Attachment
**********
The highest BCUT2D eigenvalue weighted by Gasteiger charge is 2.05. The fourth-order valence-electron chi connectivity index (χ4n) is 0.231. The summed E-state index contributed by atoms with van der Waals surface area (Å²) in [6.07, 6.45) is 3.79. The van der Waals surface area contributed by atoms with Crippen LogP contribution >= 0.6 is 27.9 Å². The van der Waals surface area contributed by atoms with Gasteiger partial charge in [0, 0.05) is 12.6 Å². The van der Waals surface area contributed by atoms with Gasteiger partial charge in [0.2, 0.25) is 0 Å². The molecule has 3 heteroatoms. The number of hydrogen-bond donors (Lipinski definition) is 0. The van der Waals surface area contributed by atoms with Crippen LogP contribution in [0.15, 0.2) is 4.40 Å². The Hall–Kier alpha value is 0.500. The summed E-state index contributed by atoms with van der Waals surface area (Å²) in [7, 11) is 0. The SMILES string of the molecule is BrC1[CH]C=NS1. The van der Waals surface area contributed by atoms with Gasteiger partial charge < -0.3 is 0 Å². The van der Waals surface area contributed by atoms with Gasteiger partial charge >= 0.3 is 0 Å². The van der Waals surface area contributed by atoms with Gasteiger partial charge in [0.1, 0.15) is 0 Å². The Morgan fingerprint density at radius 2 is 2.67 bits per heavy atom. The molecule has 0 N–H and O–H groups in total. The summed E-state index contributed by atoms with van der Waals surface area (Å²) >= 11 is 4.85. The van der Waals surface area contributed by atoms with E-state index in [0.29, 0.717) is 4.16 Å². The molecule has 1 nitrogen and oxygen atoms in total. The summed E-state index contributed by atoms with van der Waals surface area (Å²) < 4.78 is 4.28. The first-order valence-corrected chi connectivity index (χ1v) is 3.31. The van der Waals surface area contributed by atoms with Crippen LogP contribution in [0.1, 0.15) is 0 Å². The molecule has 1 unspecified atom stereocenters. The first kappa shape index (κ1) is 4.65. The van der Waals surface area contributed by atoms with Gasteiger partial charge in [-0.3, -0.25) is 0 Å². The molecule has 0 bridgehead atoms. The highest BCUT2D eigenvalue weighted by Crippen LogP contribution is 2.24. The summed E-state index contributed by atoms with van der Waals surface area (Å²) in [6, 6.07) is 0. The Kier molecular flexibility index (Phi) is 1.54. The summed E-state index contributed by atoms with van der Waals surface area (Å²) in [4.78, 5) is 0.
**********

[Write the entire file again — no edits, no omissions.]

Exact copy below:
The highest BCUT2D eigenvalue weighted by Gasteiger charge is 2.05. The fourth-order valence-electron chi connectivity index (χ4n) is 0.231. The summed E-state index contributed by atoms with van der Waals surface area (Å²) in [6.07, 6.45) is 3.79. The van der Waals surface area contributed by atoms with Crippen LogP contribution >= 0.6 is 27.9 Å². The van der Waals surface area contributed by atoms with Gasteiger partial charge in [0, 0.05) is 12.6 Å². The van der Waals surface area contributed by atoms with Gasteiger partial charge in [0.2, 0.25) is 0 Å². The molecule has 3 heteroatoms. The number of hydrogen-bond donors (Lipinski definition) is 0. The van der Waals surface area contributed by atoms with Crippen LogP contribution in [0.15, 0.2) is 4.40 Å². The Hall–Kier alpha value is 0.500. The summed E-state index contributed by atoms with van der Waals surface area (Å²) in [7, 11) is 0. The SMILES string of the molecule is BrC1[CH]C=NS1. The van der Waals surface area contributed by atoms with Gasteiger partial charge < -0.3 is 0 Å². The van der Waals surface area contributed by atoms with Gasteiger partial charge >= 0.3 is 0 Å². The van der Waals surface area contributed by atoms with Gasteiger partial charge in [0.1, 0.15) is 0 Å². The Morgan fingerprint density at radius 2 is 2.67 bits per heavy atom. The molecule has 0 N–H and O–H groups in total. The summed E-state index contributed by atoms with van der Waals surface area (Å²) >= 11 is 4.85. The van der Waals surface area contributed by atoms with E-state index in [0.29, 0.717) is 4.16 Å². The molecule has 1 nitrogen and oxygen atoms in total. The summed E-state index contributed by atoms with van der Waals surface area (Å²) < 4.78 is 4.28. The first-order valence-corrected chi connectivity index (χ1v) is 3.31. The van der Waals surface area contributed by atoms with Crippen LogP contribution in [0.1, 0.15) is 0 Å². The molecule has 1 unspecified atom stereocenters. The first kappa shape index (κ1) is 4.65. The van der Waals surface area contributed by atoms with Gasteiger partial charge in [-0.3, -0.25) is 0 Å². The molecule has 0 bridgehead atoms. The highest BCUT2D eigenvalue weighted by Crippen LogP contribution is 2.24. The summed E-state index contributed by atoms with van der Waals surface area (Å²) in [6, 6.07) is 0. The Kier molecular flexibility index (Phi) is 1.54. The summed E-state index contributed by atoms with van der Waals surface area (Å²) in [4.78, 5) is 0.